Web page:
Wednesday, December 13, 2017

REVIEW: 'Vikings' - A New Alliance Forms Between Lagertha and Ubbe as Bjorn Lands in Sicily in 'The Plan'

History's Vikings - Episode 5.04 "The Plan"

Guided by Bishop Heahmund's visions, the Saxons devise a battle plan. Ivar the Boneless strategizes one of his own as the Vikings undergo increasing pressure. Bjorn Ironside finds himself in a new territory and must convince the local commander he is a trader and not a raider.

"The Plan" is a busy episode of Vikings. It jumps around the globe visiting five different locations. As such, it never feels like any of them truly get any momentum. It's mostly the show just introducing new corners of this world or bidding its time before the later conflicts can occur. And so, this hour visits Bjorn in the Mediterranean Sea, Ubbe returning to Kattegat and Lagertha, Harald and Astrid in Norway, the vikings and saxons in England and Floki in "the land of the gods." That is just a lot of story to cram into one hour. This show is frequently at its best when it can focus on its characters. That is helped immensely by just being grounded in one location or conflict for a little bit. Right now, the narrative is so scattered with the dreams and ambitions of one set of characters being completely different from the rest of the world. It seems incredibly likely that Bjorn is going to spend the majority of this season exploring the Mediterranean. That's his grand ambition. He's sailed to conquer and explore new worlds. It's him carrying on in his father's footsteps. He has done his duty to avenge his father's death. Now, he can focus on his own ambition. But that's a narrative focus that will have barely anything to do with what's going on in England and Kattegat this year. So, it's a fragmented story that needs to build thematic links between the stories. In this hour, it's all about the characters being suspicious with each other and proving their worth. They all have dreams and desires. It's easy to understand the motivations for so many of these characters. There is just very little room for intersection. Yes, Floki is returning to his fellow vikings in order to bring back the most faithful to this beautiful island he has discovered. He's a man with a mission once more. But that mission doesn't seem like it will connect strongly with what everyone else is up to. That could become a major problem this season. There needs to be more connective tissue to the various stories.

Bjorn's adventures are the most introductory. It's a story of him landing in Sicily and learning about the political landscape of this new world. He is very fortunate to have the wanderer Sinric by his side who can serve as an interpreter. Of course, the narrative really didn't explain how Sinric came to be a part of this journey with Bjorn. It's just important that he is here now and playing a significant role in this adventure. Of course, the writing also foreshadows a major twist of betrayal happening in this corner of the world at some point. Sinric keeps going on and on about nothing being as it seems. He returned to this island believing that Euphemius was the most infamous man and the ruler of this world. He has seen the Roman Empire fall with a new power struggle breaking out. He's obtaining information in this place in order to better serve Bjorn and Halfdan. And yet, they have their own doubts. They are very cautious in this world. They are no longer a great army with plans of raiding and conquering whatever they find in this new land. They are operating under the facade of being traders. Bjorn still proves himself to be a very skilled warrior who can hold his own despite the language barrier. But it's still a very expositional story that sets up that Euphemius wants to hire Bjorn and the vikings as his personal security. He is reluctant to do what they want until a famous nun named Kassia convinces him otherwise. It's a story that proves that the women have so much power in this world. But it's still fundamentally leading these characters to yet another new location to meet even more new people.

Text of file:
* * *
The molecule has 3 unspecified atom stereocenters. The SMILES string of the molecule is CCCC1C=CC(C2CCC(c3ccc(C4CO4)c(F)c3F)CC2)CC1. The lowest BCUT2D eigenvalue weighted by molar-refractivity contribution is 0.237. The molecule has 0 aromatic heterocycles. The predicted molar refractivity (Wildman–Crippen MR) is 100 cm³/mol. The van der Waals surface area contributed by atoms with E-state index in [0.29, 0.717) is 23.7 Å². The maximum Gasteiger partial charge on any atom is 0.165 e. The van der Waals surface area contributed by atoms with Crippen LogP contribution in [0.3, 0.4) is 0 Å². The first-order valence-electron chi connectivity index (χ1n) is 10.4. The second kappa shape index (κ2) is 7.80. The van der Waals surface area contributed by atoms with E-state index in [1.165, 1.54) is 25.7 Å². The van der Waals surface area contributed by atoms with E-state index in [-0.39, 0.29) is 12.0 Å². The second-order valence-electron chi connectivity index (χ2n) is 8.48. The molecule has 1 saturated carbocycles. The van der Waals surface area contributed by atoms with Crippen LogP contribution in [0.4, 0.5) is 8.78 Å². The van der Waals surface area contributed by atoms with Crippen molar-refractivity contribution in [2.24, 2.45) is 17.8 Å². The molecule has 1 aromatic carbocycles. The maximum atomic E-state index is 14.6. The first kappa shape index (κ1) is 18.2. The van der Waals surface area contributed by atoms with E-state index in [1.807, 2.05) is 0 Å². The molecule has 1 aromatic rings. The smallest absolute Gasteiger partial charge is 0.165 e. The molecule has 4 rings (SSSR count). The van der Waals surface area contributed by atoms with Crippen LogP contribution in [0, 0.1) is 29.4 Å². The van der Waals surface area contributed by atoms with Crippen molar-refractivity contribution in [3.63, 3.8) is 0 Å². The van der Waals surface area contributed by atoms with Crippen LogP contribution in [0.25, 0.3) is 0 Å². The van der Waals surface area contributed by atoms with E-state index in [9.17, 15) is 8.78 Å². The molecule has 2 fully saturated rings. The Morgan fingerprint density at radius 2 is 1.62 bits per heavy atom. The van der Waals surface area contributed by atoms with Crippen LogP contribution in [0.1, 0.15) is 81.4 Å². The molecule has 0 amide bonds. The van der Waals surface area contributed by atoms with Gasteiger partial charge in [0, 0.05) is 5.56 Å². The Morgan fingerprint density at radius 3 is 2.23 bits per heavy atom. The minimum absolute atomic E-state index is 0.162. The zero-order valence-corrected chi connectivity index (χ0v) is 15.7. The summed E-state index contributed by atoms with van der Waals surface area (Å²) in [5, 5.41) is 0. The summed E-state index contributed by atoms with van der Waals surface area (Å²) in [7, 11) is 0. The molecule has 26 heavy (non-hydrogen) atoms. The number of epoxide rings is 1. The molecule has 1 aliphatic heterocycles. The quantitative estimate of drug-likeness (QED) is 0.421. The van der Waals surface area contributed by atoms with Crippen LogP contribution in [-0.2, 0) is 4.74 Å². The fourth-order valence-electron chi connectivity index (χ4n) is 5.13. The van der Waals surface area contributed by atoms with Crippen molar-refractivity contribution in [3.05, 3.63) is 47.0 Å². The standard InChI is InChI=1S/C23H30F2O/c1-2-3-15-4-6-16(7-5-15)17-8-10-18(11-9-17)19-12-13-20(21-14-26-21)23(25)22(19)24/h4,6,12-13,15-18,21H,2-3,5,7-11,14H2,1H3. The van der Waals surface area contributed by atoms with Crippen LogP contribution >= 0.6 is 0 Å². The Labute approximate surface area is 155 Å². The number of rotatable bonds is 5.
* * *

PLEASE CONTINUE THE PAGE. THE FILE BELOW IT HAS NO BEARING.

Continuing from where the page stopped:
Elsewhere, the conflict between Lagertha and Harald right now is defined through them being suspicious about their new potential allies. Harald kidnapped Astrid in order to make her his wife and queen. He needed someone to sit by his side on the throne. He wanted someone with ambition. He sees it as giving her an opportunity she never would have had with Lagertha. Of course, he doesn't know that Astrid and Lagertha were lovers. That's a powerful motivation for why she would still be loyal to Lagertha. Images of the two of them together play as Astrid agrees to marry Harald. As such, it's pretty clear that this entire story will ultimately come down to her betraying him in order to help Lagertha win. That seems a little too inevitable. So hopefully, something shocking will happen here shortly. Meanwhile, Lagertha is dealing with Ubbe who has returned and Margrethe who believes her rule over the city isn't as strong as it once was. Of course, it's hard to take the threat from Margrethe seriously because she's reduced to tears after one conversation with Lagertha. But what she's saying still ultimately gets to Lagertha. She even returns to The Seer to know if she'll ever reunite with Bjorn. He confirms that she will but grows even more agitated by how much of her fate Lagertha wants to know. That's a compelling dilemma. Lagertha is desperate for information. She needs to know that she is still strong despite these precarious new alliances. That's a fascinating place for her to be in right now. Meanwhile, everything with Ubbe is a bit more blunt and one-note. He's just complaining about Ivar and Hvitserk betraying him and wanting revenge for their behavior. It makes him a logical ally for Lagertha. And right now, more familiar characters should be returning to Kattegat.